- News Home
5 December 2013 11:26 am ,
Vol. 342 ,
Dyslexia, a learning disability that hinders reading, hasn't been associated with deficits in vision, hearing, or...
Exotic, elusive, and dangerous, snakes have fascinated humankind for millennia. They can be hard to find, yet their...
Researchers have sequenced and analyzed the first two snake genomes, which represent two evolutionary extremes. The...
Snake venoms are remarkably complex mixtures that can stun or kill prey within minutes. But more and more researchers...
At age 30, Dutch biologist Freek Vonk has built up a respectable career as a snake scientist. But in his home country,...
Since arriving on the island of Guam in the 1940s, the brown tree snake ( Boiga irregularis ) has extirpated native...
An animal rights group known as the Nonhuman Rights Project filed lawsuits in three New York courts this week in an...
Researchers have been hot on the trail of the elusive Denisovans, a type of ancient human known only by their DNA and...
- 5 December 2013 11:26 am , Vol. 342 , #6163
- About Us
Deja Vu: Second Probe Finds Problems With Hypertension Drug Trials
30 July 2013 3:45 pm
TOKYO—Claims made for the beneficial effects of a leading hypertension drug continue to unravel. A second medical school in Japan has found data manipulation and an undisclosed conflict of interest in a paper resulting from a large clinical trial of valsartan.
The main results of the study, known as the Jikei Heart Study, were published in The Lancet in April 2007. But "the scientific paper is fundamentally flawed, the lack of reliability cannot be denied," concludes an interim report (in Japanese) released today by an investigating committee of the Jikei University School of Medicine in Tokyo.
In a statement distributed at a press conference here, Seibu Mochizuki, the Jikei cardiologist who led the study and was the paper’s corresponding author, wrote "I take full responsibility." He also said that he has requested the paper's retraction.
Valsartan, marketed by Novartis, the Swiss pharmaceutical giant, was originally approved in Japan for the treatment of high blood pressure in 2000. In a postmarketing clinical trial, the Jikei Heart Study followed more than 3000 patients for 3 years with participants taking valsartan or an alternative hypertension drug. In their Lancet paper, the researchers claimed that patients taking valsartan not only saw improvements in their blood pressure, but also had reduced risk of stroke, heart failure, and other cardiovascular complications.
The Jikei investigating committee, however, found that a substantial amount of blood pressure data used for analysis did not match patient records, indicating deliberate manipulation. The report states that this manipulation was not done by anyone associated with Jikei, but occurred during data analysis.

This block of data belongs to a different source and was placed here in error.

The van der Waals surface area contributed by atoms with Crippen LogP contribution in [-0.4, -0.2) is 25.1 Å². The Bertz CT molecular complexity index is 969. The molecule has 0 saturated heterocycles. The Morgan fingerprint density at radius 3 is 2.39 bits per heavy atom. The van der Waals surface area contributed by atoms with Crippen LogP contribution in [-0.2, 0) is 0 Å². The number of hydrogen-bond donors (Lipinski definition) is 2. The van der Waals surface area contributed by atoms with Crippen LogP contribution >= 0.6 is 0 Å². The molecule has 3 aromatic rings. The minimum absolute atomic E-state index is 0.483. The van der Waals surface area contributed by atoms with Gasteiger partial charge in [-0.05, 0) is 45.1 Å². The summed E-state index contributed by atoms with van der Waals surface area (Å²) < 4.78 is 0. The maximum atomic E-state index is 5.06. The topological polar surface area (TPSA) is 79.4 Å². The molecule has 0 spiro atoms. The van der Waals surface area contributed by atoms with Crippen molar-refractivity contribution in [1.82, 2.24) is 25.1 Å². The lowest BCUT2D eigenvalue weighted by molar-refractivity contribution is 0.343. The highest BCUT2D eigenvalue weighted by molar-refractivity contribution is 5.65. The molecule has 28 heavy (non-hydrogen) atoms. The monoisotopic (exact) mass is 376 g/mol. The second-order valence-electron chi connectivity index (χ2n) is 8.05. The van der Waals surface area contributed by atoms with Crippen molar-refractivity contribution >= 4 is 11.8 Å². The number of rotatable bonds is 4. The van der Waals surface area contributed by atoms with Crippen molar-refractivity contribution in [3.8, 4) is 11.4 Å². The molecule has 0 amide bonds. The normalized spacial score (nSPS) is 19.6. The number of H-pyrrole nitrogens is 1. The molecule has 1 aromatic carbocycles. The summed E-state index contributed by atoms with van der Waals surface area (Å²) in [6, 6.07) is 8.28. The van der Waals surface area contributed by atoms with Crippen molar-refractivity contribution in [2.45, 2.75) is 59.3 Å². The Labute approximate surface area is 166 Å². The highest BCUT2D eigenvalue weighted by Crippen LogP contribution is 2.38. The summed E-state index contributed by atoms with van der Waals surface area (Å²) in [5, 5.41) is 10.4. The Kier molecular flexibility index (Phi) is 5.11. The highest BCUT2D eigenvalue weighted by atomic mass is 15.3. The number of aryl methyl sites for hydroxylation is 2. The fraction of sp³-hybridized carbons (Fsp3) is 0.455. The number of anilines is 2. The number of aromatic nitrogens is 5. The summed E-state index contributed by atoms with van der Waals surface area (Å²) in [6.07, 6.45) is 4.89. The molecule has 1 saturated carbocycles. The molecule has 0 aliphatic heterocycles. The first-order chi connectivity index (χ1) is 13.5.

The report also notes that an employee of Novartis Pharma, the Japanese subsidiary, was a member of the research team but his affiliation was not disclosed. The investigators concluded this was "a significant conflict of interest," according to the report.
The report states that "Mochizuki bears a heavy responsibility" as the study’s leader and primary paper author.
But it also notes that the Novartis Pharma employee, who is no longer with the company, was in charge of data analysis. According to the report, the employee met members of the committee and claimed to have had only minimal involvement with the data analysis and never saw the final paper. The committee concluded that the statements of the former Novartis employee “were, on the whole, not credible," the report states.
On 11 July, investigators at Kyoto Prefectural University of Medicine announced finding data manipulation in a similar clinical trial of the benefits of valsartan known as the Kyoto Heart Study. The paper reporting the main findings of the Kyoto Heart Study was retracted by the European Heart Journal in February. Three other medical schools are now investigating valsartan clinical trials.
At a 29 July press conference, Novartis Pharma President Yoshiyasu Ninomiya apologized for the trouble caused to patients, their families, the medical profession, and the public. The company also released a summary of a third-party investigation into the incident based on company records, e-mails, and interviews with key former and current employees. The report notes that one former Novartis employee was involved in five valsartan clinical trials and another former employee participated in at least one of those trials, activities that the company acknowledges were improper. But the investigators could not find any evidence that company employees manipulated data, though the report notes that investigators did not have access to computers owned by the former employees.
A health ministry official tells ScienceInsider that the ministry expects to finalize plans for its own investigation within the next 10 days. Novartis's Ninomiya promised full cooperation with any further investigations.